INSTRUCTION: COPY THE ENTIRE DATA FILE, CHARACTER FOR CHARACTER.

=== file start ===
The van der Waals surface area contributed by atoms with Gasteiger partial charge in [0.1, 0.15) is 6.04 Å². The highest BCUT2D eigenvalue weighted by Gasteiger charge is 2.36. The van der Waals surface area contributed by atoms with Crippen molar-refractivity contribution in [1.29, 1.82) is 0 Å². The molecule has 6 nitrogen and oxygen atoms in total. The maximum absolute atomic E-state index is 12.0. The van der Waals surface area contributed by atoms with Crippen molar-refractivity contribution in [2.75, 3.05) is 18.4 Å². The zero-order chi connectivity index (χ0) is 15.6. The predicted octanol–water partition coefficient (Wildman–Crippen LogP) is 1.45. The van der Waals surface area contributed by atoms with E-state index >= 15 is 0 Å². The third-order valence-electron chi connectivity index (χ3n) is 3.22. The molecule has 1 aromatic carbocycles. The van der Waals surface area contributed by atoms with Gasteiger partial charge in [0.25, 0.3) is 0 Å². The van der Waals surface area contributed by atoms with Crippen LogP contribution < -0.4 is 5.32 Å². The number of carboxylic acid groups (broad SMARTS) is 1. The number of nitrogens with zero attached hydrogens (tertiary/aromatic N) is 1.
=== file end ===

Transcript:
The van der Waals surface area contributed by atoms with Gasteiger partial charge in [0.1, 0.15) is 6.04 Å². The highest BCUT2D eigenvalue weighted by Gasteiger charge is 2.36. The van der Waals surface area contributed by atoms with Crippen molar-refractivity contribution in [1.29, 1.82) is 0 Å². The molecule has 6 nitrogen and oxygen atoms in total. The maximum absolute atomic E-state index is 12.0. The van der Waals surface area contributed by atoms with Crippen molar-refractivity contribution in [2.75, 3.05) is 18.4 Å². The zero-order chi connectivity index (χ0) is 15.6. The predicted octanol–water partition coefficient (Wildman–Crippen LogP) is 1.45. The van der Waals surface area contributed by atoms with E-state index >= 15 is 0 Å². The third-order valence-electron chi connectivity index (χ3n) is 3.22. The molecule has 1 aromatic carbocycles. The van der Waals surface area contributed by atoms with Gasteiger partial charge in [0.25, 0.3) is 0 Å². The van der Waals surface area contributed by atoms with Crippen LogP contribution < -0.4 is 5.32 Å². The number of carboxylic acid groups (broad SMARTS) is 1. The number of nitrogens with zero attached hydrogens (tertiary/aromatic N) is 1.